In part I of our blog series, we revealed what SPLA is and its different applicable use cases. This post will focus on license mobility, Subscriber Access License (SAL) for Software Assurance (SA), and using a data center provider.
Transferring Software to Another Data Center Using License Mobility
In this article, “license mobility” refers to the end customer who wants to transfer the software to another data center; not license mobility within server farms.
What is license mobility? License mobility in its simplest terms is a software assurance benefit. It allows organizations who purchased certain applications the ability to transfer those licenses to another data center. There’s only certain applications that are eligible – Exchange, CRM, Skype for Business, SharePoint, SQL, among others. Check the PUR for any changes or for a full list of eligible software. Notice Windows is not license mobility eligible. Windows would have to be provided by the data center provider. For example:
You purchase SharePoint Standard with license and SA. Since you no longer have the resources to deploy it on premise (out of your data center), you decide to use someone else’s, such as Amazon. , Since SharePoint is license mobility eligible, you transfer the license to Amazon (server and applicable CAL’s), and Amazon will host a dedicated VM for you. Windows will be covered under Amazon’s own SPLA. Under license mobility, the service provider will have a shared hardware environment but dedicated virtual machines.
Keep these two things in mind when deciding to use license mobility with SA:
- You must have active SA on the server and CAL’s
- You can no longer deploy the servers on premise.
Subscriber Access License for Software Assurance
Subscriber Access License for Software Assurance is a discounted SKU (heavily discounted, I might add) on the SPLA pricelist. Similar to license mobility, SAL is an SA benefit for the end user (similar to a CAL but is a user license only under SPLA). It does require all eligible software to have active SA in order to qualify. The difference between license mobility and SAL for SA is you can still run the software on premise as well as in another data center provider. Why? Nothing is transferred because SAL for SA is an actual SKU; the end user pays a small fee for this service from a licensing perspective.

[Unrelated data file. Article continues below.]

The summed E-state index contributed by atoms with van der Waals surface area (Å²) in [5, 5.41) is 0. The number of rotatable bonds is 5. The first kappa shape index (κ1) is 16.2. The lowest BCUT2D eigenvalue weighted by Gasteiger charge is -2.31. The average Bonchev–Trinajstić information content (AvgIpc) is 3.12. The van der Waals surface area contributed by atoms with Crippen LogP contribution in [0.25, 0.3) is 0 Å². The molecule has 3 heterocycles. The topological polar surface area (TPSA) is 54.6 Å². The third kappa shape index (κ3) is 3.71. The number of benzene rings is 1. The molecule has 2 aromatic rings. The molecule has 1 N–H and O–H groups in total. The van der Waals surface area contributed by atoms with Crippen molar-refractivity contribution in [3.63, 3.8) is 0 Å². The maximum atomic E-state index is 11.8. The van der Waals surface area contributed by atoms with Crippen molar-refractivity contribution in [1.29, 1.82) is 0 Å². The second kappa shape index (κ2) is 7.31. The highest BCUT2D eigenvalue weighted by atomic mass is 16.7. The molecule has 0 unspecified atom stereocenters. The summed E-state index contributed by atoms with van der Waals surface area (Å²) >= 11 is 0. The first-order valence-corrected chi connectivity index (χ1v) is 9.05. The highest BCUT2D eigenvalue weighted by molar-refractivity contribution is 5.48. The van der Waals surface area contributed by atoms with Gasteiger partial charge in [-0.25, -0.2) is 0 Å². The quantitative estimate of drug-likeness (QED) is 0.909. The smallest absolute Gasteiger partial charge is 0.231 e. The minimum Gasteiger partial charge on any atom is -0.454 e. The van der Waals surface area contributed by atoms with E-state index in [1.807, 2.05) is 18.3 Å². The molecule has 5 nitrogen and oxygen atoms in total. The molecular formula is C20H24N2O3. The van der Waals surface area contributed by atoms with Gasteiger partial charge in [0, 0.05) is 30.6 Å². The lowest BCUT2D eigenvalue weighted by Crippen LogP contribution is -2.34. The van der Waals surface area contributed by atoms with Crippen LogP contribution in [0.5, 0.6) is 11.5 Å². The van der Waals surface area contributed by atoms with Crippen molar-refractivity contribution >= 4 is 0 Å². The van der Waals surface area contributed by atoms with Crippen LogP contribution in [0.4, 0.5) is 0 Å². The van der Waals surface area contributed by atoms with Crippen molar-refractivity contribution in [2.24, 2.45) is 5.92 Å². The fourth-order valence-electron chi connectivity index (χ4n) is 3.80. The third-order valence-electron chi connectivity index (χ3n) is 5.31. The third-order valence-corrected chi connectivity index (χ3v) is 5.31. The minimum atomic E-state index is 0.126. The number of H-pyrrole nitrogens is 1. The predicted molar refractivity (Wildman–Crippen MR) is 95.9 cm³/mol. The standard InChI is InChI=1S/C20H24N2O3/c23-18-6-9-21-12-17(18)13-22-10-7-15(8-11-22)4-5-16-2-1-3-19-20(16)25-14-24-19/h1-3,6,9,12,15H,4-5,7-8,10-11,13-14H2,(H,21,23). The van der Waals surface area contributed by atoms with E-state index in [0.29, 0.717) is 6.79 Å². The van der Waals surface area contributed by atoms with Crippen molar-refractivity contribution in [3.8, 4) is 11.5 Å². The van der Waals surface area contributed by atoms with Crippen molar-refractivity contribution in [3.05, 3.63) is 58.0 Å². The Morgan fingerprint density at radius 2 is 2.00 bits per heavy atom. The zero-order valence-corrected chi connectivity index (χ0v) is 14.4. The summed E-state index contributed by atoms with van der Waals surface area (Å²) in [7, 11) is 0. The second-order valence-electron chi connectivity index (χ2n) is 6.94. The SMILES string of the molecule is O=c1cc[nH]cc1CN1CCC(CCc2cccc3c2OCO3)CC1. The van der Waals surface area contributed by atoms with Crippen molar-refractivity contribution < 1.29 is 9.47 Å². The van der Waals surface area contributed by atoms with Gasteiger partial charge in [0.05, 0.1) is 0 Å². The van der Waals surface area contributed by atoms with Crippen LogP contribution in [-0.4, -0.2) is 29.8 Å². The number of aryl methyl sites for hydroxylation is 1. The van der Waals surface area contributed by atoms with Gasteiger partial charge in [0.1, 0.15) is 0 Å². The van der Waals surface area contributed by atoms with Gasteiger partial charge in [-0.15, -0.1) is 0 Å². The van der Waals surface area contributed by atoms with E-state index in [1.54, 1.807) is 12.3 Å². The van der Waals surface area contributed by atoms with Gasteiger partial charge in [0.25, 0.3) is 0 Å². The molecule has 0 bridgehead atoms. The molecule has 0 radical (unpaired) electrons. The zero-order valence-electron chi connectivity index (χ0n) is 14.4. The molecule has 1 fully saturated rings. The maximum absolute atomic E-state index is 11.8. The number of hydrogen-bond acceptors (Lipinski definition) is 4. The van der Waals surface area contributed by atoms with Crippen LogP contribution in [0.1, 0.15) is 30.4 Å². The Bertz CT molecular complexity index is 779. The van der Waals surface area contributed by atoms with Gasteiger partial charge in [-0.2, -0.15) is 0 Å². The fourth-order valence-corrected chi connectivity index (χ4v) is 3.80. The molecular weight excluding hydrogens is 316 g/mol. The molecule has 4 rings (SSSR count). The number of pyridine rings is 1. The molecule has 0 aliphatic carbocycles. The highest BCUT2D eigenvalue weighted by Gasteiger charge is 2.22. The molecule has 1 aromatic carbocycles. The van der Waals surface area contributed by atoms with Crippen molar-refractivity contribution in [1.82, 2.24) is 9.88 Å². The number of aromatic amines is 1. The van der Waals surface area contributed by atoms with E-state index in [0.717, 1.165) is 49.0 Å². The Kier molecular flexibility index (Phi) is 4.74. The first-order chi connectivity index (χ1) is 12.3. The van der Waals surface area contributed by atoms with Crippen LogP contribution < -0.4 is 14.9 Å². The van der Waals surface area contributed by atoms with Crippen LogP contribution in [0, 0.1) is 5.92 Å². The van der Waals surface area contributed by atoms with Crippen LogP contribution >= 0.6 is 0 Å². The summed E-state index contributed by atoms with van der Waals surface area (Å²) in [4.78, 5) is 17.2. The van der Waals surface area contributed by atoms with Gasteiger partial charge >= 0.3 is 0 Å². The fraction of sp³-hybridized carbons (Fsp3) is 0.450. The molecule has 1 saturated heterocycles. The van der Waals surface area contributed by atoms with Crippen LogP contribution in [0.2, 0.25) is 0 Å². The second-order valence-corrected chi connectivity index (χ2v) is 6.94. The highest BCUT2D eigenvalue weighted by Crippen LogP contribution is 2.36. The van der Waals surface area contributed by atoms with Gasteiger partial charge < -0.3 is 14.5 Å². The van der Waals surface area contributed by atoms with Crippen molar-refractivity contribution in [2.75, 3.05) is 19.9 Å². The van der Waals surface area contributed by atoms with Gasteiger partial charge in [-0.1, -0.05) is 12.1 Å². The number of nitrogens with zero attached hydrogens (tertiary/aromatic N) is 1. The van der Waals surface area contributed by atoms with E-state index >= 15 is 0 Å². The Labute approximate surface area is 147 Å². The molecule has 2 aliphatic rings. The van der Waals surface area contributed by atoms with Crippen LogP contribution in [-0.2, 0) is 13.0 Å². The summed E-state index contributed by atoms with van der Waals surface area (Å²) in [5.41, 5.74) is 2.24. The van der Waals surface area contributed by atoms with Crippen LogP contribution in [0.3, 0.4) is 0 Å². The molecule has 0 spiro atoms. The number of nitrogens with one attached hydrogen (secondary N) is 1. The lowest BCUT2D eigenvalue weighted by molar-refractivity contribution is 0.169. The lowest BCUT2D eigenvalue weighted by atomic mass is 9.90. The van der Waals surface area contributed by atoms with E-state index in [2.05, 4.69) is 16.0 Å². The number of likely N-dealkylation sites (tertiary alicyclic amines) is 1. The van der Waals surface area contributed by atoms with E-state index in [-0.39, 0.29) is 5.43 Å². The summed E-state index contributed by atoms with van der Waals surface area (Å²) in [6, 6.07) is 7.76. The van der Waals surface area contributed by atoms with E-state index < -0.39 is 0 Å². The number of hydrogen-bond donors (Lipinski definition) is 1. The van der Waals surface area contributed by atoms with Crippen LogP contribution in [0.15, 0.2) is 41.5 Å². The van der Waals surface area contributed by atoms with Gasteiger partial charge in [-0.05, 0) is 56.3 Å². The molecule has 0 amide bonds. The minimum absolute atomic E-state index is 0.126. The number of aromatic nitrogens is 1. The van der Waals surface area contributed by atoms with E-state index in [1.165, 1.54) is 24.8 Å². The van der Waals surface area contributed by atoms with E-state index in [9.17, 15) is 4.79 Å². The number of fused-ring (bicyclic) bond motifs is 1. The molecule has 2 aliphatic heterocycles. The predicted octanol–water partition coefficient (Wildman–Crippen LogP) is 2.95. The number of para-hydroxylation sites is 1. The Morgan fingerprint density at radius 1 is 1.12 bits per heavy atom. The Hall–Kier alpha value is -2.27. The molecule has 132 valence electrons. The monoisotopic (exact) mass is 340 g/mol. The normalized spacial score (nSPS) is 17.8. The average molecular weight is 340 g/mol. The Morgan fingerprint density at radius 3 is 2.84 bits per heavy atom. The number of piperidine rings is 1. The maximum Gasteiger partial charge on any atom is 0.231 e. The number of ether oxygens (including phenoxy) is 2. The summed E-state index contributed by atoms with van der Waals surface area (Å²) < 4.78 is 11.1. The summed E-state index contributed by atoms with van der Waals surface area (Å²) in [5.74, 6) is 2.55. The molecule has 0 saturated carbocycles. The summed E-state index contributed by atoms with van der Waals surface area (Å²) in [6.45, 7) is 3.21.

Why would an end user choose this model? I like to think of it more as a disaster recovery benefit than anything else. Let’s say you love your Exchange Server so much you are worried about it breaking down. With SAL for SA, you can still deploy your Exchange Server on premise, but for peace of mind have a secondary server (always on- backing up) in another data center. The benefit for the data center provider is unlike license mobility: you can deploy the software on shared hardware AND shared virtual machines. You would be required to report the SAL for SA SKU on the SPLA pricelist.
SPLA for Azure/Amazon and the Like
What happens if you decide to host your solution from another data center provider on behalf of your customers? Can you still use SPLA? Absolutely, but keep a few things in mind:
- You must purchase a Windows instance from the provider.
- You cannot report (license) cores or processors under your own agreement. If the solution requires cores or processors you must purchase them from the data center provider. Why? Unless it is a 100% dedicated environment (Amazon/Azure are not by the way) the use rights prohibit it.
- You CAN report user licenses under your SPLA and purchase Windows/SQL from the data center provider. Here’s a note from the Azure website that I think explains it well.
Can service providers build a cloud-based service on Azure using session-based hosting through RDS (Remote Desktop Services, formerly known as Terminal Services)?
Yes, service providers can offer hosted solutions through RDS running on Azure as long as they obtained RDS SALs (Subscriber Access Licenses) through a Microsoft Services Provider License Agreement (SPLA) reseller.
- You CAN have your customers purchase Azure and they can have you manage it on their behalf. Under this model you would be a managed service provider.
If you are an IaaS provider offering similar solutions as Amazon and Azure, the same rules would apply. There’s a lot of different scenarios that come in play when deploying applications on a 3rd party data center. If you would like a better overview please reach out to your SoftwareONE sales representative and let’s review it! See you next time for Part III– Application hosting and ISV’s.